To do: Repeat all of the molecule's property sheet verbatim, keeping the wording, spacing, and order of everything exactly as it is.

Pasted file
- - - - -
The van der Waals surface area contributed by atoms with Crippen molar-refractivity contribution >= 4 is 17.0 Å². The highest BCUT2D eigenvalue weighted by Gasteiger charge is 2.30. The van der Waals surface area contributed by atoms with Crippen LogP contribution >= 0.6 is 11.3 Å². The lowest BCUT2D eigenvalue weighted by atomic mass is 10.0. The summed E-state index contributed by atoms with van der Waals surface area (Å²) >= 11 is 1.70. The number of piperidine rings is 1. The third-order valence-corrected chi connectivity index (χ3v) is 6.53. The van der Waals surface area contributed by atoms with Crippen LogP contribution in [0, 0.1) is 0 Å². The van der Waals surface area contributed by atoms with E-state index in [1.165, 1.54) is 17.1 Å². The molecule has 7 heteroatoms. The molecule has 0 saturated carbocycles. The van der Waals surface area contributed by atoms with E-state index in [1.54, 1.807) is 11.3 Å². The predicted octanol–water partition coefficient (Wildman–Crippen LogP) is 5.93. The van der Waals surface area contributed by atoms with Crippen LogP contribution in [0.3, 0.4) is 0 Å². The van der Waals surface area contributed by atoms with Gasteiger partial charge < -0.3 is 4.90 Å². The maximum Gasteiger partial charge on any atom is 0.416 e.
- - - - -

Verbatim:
The van der Waals surface area contributed by atoms with Crippen molar-refractivity contribution >= 4 is 17.0 Å². The highest BCUT2D eigenvalue weighted by Gasteiger charge is 2.30. The van der Waals surface area contributed by atoms with Crippen LogP contribution >= 0.6 is 11.3 Å². The lowest BCUT2D eigenvalue weighted by atomic mass is 10.0. The summed E-state index contributed by atoms with van der Waals surface area (Å²) >= 11 is 1.70. The number of piperidine rings is 1. The third-order valence-corrected chi connectivity index (χ3v) is 6.53. The van der Waals surface area contributed by atoms with Crippen LogP contribution in [0, 0.1) is 0 Å². The van der Waals surface area contributed by atoms with E-state index in [1.165, 1.54) is 17.1 Å². The molecule has 7 heteroatoms. The molecule has 0 saturated carbocycles. The van der Waals surface area contributed by atoms with E-state index in [1.54, 1.807) is 11.3 Å². The predicted octanol–water partition coefficient (Wildman–Crippen LogP) is 5.93. The van der Waals surface area contributed by atoms with Crippen LogP contribution in [0.3, 0.4) is 0 Å². The van der Waals surface area contributed by atoms with Gasteiger partial charge < -0.3 is 4.90 Å². The maximum Gasteiger partial charge on any atom is 0.416 e.